Natural Glow produces quality organic skincare made of the purest ingredients direct from distillers and growers around the world. The company  continuously  improves its existing ingredients  through researching new filtration methods and extraction processes for aromatherapy and skin  care.  The company uses base ingredients as well as aromatherapy oils to ensure the therapeutic value, safety for use and appeal to users.

Due to the nature of its work, Natural Glow constantly performs SR&ED activities. For this particular project,  Natural Glow believed that new products could be developed by reformulating existing ingredients on the condition that sufficient research and testing was  performed to ensure  that  the  products were safe for human use while meeting all the appropriate expectations.

To qualify for the Scientific Research and Experimental Development Tax Incentive Program, Natural Glow had to make sure its “qualified research” met the definition of SR&ED in subsection 248(1) of the Income Tax Act (see Commentary below) After self-assessing, Natural Glow declared the following experiments as SR&ED work.


Design and development of a series of prototypes to achieve the technical objectives (design and development of the new product range).

The hypothesis for this experiment stated that designing, testing and evaluating various concepts would contribute to a more efficient and effective prototype testing phase.

Natural Glow conducted multiple experiments to try and create top-of-the-line products. It then concluded that such a design was feasible, but needed to be prototyped and fully tested to prove the hypothesis.

Trials and analysis of data to achieve results that can be reproduced to a satisfactory standard and to test the hypothesis (prototype development and testing of the new product range).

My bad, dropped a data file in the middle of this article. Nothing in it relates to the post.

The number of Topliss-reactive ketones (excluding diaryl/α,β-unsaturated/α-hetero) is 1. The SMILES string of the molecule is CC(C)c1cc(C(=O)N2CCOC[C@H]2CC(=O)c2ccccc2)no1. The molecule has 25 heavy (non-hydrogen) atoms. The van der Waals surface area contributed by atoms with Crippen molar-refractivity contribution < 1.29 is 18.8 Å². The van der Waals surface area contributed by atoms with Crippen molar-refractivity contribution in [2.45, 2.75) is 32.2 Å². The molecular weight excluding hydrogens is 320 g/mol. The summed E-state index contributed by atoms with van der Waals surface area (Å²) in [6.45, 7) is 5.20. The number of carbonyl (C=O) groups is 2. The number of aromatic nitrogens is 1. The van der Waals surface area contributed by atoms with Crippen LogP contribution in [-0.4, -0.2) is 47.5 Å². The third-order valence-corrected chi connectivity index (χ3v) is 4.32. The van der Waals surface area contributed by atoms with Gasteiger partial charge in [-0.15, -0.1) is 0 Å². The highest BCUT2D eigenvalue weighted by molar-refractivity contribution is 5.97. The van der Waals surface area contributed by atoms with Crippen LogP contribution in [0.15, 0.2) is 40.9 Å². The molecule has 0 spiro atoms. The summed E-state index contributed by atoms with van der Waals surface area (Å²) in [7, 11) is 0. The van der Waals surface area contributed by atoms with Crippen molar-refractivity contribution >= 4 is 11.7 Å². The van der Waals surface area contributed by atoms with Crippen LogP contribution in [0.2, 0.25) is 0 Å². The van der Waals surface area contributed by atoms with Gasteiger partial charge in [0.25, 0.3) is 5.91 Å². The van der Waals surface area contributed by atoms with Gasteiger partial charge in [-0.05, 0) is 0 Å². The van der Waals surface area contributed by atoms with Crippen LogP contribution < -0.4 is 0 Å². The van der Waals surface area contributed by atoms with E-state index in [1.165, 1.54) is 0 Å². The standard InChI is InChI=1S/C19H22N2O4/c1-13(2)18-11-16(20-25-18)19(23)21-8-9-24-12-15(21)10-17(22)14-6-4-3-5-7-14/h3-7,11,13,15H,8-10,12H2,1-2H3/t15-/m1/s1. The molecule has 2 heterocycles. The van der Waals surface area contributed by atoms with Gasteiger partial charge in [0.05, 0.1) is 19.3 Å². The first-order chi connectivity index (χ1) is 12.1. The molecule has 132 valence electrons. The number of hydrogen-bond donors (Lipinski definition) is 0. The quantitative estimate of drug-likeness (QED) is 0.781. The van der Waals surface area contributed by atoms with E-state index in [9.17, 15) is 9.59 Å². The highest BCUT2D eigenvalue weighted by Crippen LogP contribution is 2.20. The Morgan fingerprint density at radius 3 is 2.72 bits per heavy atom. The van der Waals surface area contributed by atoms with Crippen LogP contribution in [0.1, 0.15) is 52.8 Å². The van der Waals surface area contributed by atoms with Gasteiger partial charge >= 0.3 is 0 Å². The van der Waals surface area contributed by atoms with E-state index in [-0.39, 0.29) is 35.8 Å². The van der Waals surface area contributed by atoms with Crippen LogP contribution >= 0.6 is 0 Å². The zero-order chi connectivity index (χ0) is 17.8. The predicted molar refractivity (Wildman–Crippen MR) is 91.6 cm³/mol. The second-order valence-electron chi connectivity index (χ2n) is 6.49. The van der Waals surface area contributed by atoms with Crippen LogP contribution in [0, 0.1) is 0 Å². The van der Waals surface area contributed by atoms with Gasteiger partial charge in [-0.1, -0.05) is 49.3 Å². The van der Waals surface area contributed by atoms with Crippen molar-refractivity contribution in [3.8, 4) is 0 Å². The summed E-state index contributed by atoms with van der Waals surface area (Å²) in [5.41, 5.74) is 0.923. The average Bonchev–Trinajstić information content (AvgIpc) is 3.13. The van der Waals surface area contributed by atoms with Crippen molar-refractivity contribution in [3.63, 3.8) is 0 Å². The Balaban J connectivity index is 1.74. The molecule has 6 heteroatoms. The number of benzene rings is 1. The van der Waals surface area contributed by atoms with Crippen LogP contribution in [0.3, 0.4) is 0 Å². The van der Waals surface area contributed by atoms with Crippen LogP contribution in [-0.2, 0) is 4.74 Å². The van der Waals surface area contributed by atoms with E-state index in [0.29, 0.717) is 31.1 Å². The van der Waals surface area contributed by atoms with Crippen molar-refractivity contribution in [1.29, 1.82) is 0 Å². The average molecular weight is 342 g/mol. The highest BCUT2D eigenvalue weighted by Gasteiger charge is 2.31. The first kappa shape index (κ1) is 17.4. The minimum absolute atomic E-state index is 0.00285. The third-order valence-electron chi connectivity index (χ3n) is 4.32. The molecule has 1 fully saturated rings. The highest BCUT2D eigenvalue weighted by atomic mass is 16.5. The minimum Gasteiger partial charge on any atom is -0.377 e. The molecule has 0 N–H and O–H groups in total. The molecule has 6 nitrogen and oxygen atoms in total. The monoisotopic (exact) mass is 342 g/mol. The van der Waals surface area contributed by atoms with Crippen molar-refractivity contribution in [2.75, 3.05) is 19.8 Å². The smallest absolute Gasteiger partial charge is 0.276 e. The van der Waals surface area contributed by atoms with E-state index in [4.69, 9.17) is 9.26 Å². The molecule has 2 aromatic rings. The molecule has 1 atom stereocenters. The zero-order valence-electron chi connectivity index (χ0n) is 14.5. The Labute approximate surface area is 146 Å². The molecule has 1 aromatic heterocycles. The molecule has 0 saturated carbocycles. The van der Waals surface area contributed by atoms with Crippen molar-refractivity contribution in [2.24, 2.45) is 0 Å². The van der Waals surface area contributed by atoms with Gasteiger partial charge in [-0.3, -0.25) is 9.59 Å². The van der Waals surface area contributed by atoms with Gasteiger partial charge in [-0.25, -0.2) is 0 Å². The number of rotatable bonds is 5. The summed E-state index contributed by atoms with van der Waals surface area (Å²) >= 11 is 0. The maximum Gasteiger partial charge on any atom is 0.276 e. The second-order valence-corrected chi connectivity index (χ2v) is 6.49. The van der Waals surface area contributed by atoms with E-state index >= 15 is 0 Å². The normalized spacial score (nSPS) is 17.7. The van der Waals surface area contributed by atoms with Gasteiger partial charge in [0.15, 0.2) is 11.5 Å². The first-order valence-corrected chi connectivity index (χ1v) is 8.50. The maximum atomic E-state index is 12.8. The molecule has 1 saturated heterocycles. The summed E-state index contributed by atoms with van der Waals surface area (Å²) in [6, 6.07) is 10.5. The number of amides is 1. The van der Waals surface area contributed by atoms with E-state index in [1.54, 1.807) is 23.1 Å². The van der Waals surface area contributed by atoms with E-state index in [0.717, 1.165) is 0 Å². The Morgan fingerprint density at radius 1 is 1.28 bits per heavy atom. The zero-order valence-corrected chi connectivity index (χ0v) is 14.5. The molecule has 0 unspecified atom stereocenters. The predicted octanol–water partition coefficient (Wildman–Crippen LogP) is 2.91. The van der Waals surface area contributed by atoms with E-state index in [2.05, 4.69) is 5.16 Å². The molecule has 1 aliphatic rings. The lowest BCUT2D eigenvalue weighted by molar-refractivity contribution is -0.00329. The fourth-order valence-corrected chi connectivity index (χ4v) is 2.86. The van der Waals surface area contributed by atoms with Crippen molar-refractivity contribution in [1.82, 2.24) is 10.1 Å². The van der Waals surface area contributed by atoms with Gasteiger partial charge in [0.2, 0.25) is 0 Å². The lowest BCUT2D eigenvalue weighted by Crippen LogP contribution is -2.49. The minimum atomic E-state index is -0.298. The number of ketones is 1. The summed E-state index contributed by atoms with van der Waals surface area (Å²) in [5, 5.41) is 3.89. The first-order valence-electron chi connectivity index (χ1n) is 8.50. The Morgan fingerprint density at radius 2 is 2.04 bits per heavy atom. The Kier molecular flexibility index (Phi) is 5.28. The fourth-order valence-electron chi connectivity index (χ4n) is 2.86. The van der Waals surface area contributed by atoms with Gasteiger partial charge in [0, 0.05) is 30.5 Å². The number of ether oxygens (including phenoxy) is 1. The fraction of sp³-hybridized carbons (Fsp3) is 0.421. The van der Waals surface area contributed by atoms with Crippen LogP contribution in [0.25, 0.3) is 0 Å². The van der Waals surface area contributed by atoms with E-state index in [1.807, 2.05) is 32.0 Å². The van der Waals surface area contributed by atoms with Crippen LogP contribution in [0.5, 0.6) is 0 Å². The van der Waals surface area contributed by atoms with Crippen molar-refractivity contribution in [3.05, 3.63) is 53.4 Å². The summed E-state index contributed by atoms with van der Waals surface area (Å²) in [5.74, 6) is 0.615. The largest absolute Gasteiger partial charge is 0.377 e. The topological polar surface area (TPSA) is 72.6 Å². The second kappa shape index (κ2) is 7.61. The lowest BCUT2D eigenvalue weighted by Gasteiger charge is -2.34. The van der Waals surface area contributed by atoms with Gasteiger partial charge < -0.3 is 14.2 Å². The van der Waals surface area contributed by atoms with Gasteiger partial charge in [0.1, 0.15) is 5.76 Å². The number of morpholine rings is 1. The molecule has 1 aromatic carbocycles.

Natural Glow’s hypothesis for this phase of experimentation was that developing and implementing  various designed components would allow refinement and tweaking of the final result to achieve the objectives of the project.

Natural Glow’s testing proved that the theoretical conclusions from the design phase could be realized through prototype development and related tests. The new knowledge generated would be used for further iterations of design and development and further field testing.

Background research to evaluate current knowledge gaps and determine feasibility (background research for the new product range).

Natural Glow’s background research included:

  • Literature search and review.
  • Field trips to India and Greece to locate, source and conduct preliminary testing of potential ingredients; to analyze competitors.
  • Analysis of consumer behavior and wants (i.e. anti-aging).
  • Consultation with industry professionals and potential customers to determine the level of interest and commercial feasibility of such a project.
  • Preliminary equipment and resources review with respect to capacity, performance and suitability for the project.
  • Consultation with key component/part/assembly suppliers to determine the factors they considered important in the design, and to gain an understanding of how the design needed to be structured accordingly.